A Toxic Legacy
Aug. 31, 2015
A dark chapter from World War Two has left people in China with a toxic legacy. Large quantities of chemical weapons abandoned by Imperial Japanese forces at the war’s end continue to cause suffering. The weapons were manufactured secretly, and used illegally. After Japan's surrender, troops discarded the bombs around China, dumping them in rivers or burying them.
The weapons are still leaking gases, and causing serious health problems for victims who say they have received little official help. Private groups in Japan and China have launched a support program on the 70th anniversary of the end of the war.
The plight of some of the estimated 300 victims was the subject of a Tokyo photo exhibition last month. Images included a woman lying at home, breathing with an oxygen inhaler, and a man with vicious scars across his thighs.
"These inhumane weapons caused suffering even after the war. I want people to know about this fact," says Japanese lawyer Norio Minami, who helped organize the exhibition.
Minami visited the city of Qiqihar, in China's northeastern province of Heilongjiang, early this year to see how victims there were faring. Japan's chemical warfare unit was based in Qiqihar and after the war, many residents began reporting health problems believed to be caused by the toxic armaments left behind.
In 2003, five drums leaking mustard gas were found at a Qiqihar construction site. The dangerous chemical is known to cause skin sores and neurological disorders. Workers unknowingly moved contaminated soil from the site to various parts of the city, spreading the problem, and 43 people later reported symptoms of poisoning. One person died from contamination.
The Japanese government has previously donated about $2.5 million dollars in relation to the problem. Authorities in China distributed the money to victims, but those affected say it only helped their medical bills for a short time.
Some of the victims filed a lawsuit in 2007 against the Japanese government. Japan's courts admitted their plight was considerable, but ultimately rejected the claim, saying it was extremely difficult for the Japanese government to examine all the regions where chemical weapons may have been abandoned.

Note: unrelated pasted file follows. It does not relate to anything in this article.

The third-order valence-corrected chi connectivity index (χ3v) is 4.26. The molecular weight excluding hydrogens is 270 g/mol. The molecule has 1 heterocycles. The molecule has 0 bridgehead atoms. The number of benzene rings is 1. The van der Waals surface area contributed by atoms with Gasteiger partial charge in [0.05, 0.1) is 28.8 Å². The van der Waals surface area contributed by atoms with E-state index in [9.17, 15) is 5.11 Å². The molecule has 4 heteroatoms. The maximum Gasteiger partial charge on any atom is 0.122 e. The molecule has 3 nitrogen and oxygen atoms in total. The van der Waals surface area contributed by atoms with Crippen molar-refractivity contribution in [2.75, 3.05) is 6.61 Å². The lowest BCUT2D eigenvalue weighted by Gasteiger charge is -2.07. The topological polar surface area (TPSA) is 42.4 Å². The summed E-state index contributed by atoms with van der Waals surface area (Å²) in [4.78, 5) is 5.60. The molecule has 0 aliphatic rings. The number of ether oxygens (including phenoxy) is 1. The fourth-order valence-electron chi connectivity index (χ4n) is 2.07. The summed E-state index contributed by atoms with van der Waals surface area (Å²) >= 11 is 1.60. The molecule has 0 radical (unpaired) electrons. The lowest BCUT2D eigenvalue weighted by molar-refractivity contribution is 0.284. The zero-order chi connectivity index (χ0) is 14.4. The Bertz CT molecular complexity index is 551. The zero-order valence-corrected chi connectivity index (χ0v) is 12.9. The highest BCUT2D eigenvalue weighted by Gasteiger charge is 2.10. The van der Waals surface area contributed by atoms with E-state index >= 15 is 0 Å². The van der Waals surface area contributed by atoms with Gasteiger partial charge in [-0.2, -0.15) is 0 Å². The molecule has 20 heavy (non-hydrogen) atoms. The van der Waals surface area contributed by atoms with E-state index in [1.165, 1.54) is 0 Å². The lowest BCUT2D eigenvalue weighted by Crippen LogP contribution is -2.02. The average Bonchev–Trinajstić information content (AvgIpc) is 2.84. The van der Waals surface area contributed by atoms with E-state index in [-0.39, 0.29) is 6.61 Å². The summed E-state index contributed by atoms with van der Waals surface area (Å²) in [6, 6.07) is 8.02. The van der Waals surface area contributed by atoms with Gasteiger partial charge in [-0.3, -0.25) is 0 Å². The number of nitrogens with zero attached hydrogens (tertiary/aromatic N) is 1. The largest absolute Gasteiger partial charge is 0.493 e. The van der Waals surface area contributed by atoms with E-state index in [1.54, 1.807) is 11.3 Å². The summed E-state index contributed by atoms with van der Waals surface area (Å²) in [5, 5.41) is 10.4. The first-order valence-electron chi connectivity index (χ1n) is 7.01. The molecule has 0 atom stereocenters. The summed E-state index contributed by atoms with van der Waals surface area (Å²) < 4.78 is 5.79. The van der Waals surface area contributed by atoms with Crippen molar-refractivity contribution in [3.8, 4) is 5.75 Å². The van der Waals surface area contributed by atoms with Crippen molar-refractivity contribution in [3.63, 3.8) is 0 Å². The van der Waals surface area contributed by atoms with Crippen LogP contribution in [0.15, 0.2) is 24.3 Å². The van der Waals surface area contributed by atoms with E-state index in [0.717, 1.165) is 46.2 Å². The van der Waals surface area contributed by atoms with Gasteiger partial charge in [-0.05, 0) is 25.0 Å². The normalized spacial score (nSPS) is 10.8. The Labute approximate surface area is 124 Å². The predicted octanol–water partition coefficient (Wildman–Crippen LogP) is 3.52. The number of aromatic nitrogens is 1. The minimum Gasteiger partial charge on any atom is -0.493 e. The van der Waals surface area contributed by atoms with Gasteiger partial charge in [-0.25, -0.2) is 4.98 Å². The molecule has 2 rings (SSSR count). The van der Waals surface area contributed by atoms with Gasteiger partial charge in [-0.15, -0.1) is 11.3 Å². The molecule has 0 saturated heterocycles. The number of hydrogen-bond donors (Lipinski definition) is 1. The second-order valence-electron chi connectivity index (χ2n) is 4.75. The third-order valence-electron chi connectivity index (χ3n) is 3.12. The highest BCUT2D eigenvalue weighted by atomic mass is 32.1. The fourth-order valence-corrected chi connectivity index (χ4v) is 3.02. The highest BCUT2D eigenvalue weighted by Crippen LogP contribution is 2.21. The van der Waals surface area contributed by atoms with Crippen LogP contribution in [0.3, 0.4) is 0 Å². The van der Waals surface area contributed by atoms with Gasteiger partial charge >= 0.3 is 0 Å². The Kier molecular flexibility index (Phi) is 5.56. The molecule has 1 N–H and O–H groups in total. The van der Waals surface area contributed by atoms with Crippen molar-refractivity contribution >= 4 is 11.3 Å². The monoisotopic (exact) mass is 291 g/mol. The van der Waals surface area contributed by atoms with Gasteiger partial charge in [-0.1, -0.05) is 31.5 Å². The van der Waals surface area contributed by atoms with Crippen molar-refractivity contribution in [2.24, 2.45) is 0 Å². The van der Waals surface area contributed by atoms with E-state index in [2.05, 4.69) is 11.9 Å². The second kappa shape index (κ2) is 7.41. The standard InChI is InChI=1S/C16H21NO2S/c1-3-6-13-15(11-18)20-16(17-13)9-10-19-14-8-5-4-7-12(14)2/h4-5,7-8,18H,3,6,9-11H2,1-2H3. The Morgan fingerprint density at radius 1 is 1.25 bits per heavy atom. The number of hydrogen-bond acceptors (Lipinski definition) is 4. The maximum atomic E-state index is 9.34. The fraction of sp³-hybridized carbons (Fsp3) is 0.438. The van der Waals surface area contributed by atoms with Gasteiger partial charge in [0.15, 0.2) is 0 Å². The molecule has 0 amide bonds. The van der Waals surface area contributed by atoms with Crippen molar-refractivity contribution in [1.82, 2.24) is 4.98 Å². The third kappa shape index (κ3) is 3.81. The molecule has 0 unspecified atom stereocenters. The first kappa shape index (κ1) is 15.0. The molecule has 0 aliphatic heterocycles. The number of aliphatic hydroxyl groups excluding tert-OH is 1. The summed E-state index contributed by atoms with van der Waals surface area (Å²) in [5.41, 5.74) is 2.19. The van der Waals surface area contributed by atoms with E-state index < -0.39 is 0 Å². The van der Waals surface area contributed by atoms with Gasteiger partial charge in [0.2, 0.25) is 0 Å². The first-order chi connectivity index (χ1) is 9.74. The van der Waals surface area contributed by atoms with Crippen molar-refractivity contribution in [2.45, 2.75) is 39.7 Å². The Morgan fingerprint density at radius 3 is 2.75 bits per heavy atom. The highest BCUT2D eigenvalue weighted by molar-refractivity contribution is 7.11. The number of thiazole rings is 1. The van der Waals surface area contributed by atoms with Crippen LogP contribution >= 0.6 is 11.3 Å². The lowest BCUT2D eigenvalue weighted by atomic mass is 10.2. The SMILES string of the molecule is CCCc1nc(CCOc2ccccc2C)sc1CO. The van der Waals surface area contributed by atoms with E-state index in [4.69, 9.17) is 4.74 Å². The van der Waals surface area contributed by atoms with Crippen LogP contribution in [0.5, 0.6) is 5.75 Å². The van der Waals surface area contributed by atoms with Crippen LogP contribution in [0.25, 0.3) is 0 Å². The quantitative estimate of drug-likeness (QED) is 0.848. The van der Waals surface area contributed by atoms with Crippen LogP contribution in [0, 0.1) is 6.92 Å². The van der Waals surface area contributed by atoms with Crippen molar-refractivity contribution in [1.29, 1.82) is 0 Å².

Minami represented the victims and has stayed in touch. They include 19-year-old Gao Ming, who suffers from exposure to mustard gas when she was seven years old. Gao was playing outside when she felt something was wrong with her body. She had no idea that dirt brought to the neighborhood was contaminated with mustard gas.
“I was playing, burying my legs in the sand. The next day, I had blisters on my body,” she recalls. Gao says since then she has struggled with memory loss and a deteriorating immune system. She catches colds several times a month, and even slight activity makes her feel sluggish.
Since graduating from school, Gao mostly stays at home. She had dreamed of becoming a model but now, that seems impossible. "My dream has vanished since the accident. I can no longer move my body as I want to,” she says.
Because her insurance does not cover all of her medical bills, Gao is left about $170 out-of-pocket each month...a heavy burden on her family's budget. To help people like her, Minami has established a support fund with a private Chinese organization. They are seeking donations in Japan and China to help victims receive ongoing treatment.
The fund was launched on August 14th at a ceremony in Tokyo and Gao flew in to give a speech representing the victims. "Many victims are too poor to receive care in a hospital,” she said. “I truly appreciate your support."
Minami says victims’ symptoms are not improving. “In fact, they're getting worse. We must not forget those who are losing their health even as we speak. Supporting them is of utmost importance,” he explains.
NHK World's Makoto Oda has been following the story. He joined NEWSROOM TOKYO presenters Aki Shibuya and Sho Beppu in the studio to discuss the problem.
Beppu: Makoto, can the victims ever recover completely?
Oda: Researchers still have a lot to learn, and since there's no cure, patients can only receive treatment for specific symptoms. Mustard gas was used in World War One and in the 1980 Iran-Iraq War. In both instances, it caused serious health problems for civilians. In the short term, contact with the gas can cause skin sores, respiratory problems, and problems with the mucous membranes. But the long-term effects are even worse. Researchers have only recently begun to comprehensively research the problem.
Shibuya: What is the Japanese government doing about this?
Oda: The Japanese Cabinet Office says most of the military's war-time documents have been lost. This makes it hard to know how many weapons are left, and where. The Japanese government has been excavating and collecting chemical weapons abandoned in China. This is part of their obligations under international treaties. So far, officials have spent more than $1.3 billion to dispose of 39,000 bombs. Last December, Workers began disposing of weapons in Haerba-ling in Jilin Province. That's where an estimated 300- to 400-thousand chemical munitions are buried, the largest amount anywhere in China. Officials aim to finish the work by 2022.
Sho: We saw Minami start a fund to support the victims. How is the response so far?
Oda: Minami's fund has raised nearly $83,000 from Chinese companies and other donors. He's calling for donations in Japan as well. He also plans to ask the Chinese government for support in providing victims with continuous medical care. It may be difficult to solve the problem. But I think it's important to understand that the legacy of the war is still affecting people of all ages.